Hope this helps!
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19 of 21 people found the following review helpful
on July 26, 2011
In early 2009, I purchased a 2008 17 inch MacBook at one third less than list price, from an online discount eTailer. This discount e-tailer (sometimes sarcastically referred to as "less than honest Abe's") gave me a strong pitch to purchase an extended repair contract from a camera repair service. Instead, I purchased AppleCare at a discount, separately, from Amazon.com. Registration of Apple Care was easy, online, using the serial number in the box, shipped from Amazon.

Local Apple users' groups told me that I was asking for trouble. In their opinions, Apple disapproves of online e-tailers selling anything Apple, at a discount. In their opinions, Apple hardware sold at any price less than list price is somehow "grey-market" and it will be difficult to get Apple to repair grey-market hardware.

However, this worked out for me. That 2008 MacBook started to run hot as a stove, literally. Although it ran without any hangs or crashes, it was hot enough to make typing uncomfortable on my wrists. About 20 months after I bought it, one of the cooling fans started to whine like a siren.

Apple telephone support told me to take the computer to an Apple Store, which happened to be close to me. I did not need to ship my computer. When I visited the Apple Store, they treated my computer as if I had bought it from Apple.com. The repair was at no cost to me, and completed in two days. My MacBook now runs cool, literally! Whatever was wrong with the cooling system, the "Mac Geniuses" fixed it, permanently.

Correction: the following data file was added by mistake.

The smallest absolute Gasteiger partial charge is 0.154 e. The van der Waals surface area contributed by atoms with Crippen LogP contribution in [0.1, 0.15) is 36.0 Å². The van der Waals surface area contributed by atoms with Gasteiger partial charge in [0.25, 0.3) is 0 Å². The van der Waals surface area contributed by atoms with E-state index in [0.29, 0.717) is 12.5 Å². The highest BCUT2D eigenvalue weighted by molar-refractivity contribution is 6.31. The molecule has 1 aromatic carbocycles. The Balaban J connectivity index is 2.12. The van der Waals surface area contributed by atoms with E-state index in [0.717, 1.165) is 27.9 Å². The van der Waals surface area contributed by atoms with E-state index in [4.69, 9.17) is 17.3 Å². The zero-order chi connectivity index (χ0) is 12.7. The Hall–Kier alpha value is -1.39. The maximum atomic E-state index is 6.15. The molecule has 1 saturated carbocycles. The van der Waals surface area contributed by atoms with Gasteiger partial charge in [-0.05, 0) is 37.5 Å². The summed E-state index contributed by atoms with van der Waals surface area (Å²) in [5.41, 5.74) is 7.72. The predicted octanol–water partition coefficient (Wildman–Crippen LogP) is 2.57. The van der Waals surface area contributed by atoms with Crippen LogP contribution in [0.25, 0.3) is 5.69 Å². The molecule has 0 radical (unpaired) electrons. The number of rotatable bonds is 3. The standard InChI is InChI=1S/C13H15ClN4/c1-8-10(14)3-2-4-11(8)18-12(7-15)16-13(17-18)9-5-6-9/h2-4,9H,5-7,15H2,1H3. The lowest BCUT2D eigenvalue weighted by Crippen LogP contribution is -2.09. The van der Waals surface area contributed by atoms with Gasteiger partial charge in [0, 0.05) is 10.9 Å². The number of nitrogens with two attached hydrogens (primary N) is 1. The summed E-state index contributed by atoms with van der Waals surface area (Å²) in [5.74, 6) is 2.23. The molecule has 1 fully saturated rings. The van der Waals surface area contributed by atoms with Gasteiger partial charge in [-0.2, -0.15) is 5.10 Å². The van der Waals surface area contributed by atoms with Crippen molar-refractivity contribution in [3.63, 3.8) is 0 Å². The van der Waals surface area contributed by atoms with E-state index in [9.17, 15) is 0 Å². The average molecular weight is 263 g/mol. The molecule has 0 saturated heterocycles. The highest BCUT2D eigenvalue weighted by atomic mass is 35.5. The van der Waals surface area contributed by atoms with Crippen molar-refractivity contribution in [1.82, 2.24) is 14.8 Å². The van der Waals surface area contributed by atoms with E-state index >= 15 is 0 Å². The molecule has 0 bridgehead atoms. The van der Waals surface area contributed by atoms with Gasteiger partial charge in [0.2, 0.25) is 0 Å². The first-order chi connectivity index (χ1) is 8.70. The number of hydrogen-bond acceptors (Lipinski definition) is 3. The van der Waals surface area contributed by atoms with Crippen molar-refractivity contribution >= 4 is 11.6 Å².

My conclusion, based on this single experience:
It is possible to purchase Apple computers, at significant discounts. But I recommend getting the extended Apple Care warranty. First, if you live near an Apple Store, you can get fairly quick repairs, in my experience. Second, you get Apple telephone support. That is not included in with repair contracts from a camera repair service, as far as I can tell.

Of course, if the price of Apple Care rises, you might consider "self insurance", that is, doing without the extended warranty, and paying for repairs or replacement, out of your own pocket. In my case, I probably broke even.
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6 of 6 people found the following review helpful
on March 22, 2012
Did quite a bit of research before I bought the Apple Care Protection through Amazon....I even contacted Apple to make sure this product would be honored by them.
According to Apple, Amazon is registered to sell Apple products.
Bought the Apple Care Protection for my 15" MacBook Pro (latest version) at a savings of $64, Apple wants $349.
After I received the box, I registered it through Apples web site and within 10 minutes I got a email stating my warranty was extended!
I recommend this product and purchasing it through Amazon.
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5 of 5 people found the following review helpful
on August 15, 2012
I own the new macbook pro 15-inch retina display. The old version of the applecare protection plan is perfectly good. It does not exclude the retina display. It does not cover the external superdrive that some may buy to supplement the retina display, but for the difference in the price of the warranty one can buy a second superdrive. I have verified this with Apple phone support.

I award the product 5 stars for the protection plan itself, but not for the exhorbitant price of the "new version". Save yourself some money. Buy the old version.

AppleCare Protection Plan for Portable Apple Computers 15 Inches and Above (OLD VERSION)
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5 of 5 people found the following review helpful
on July 12, 2011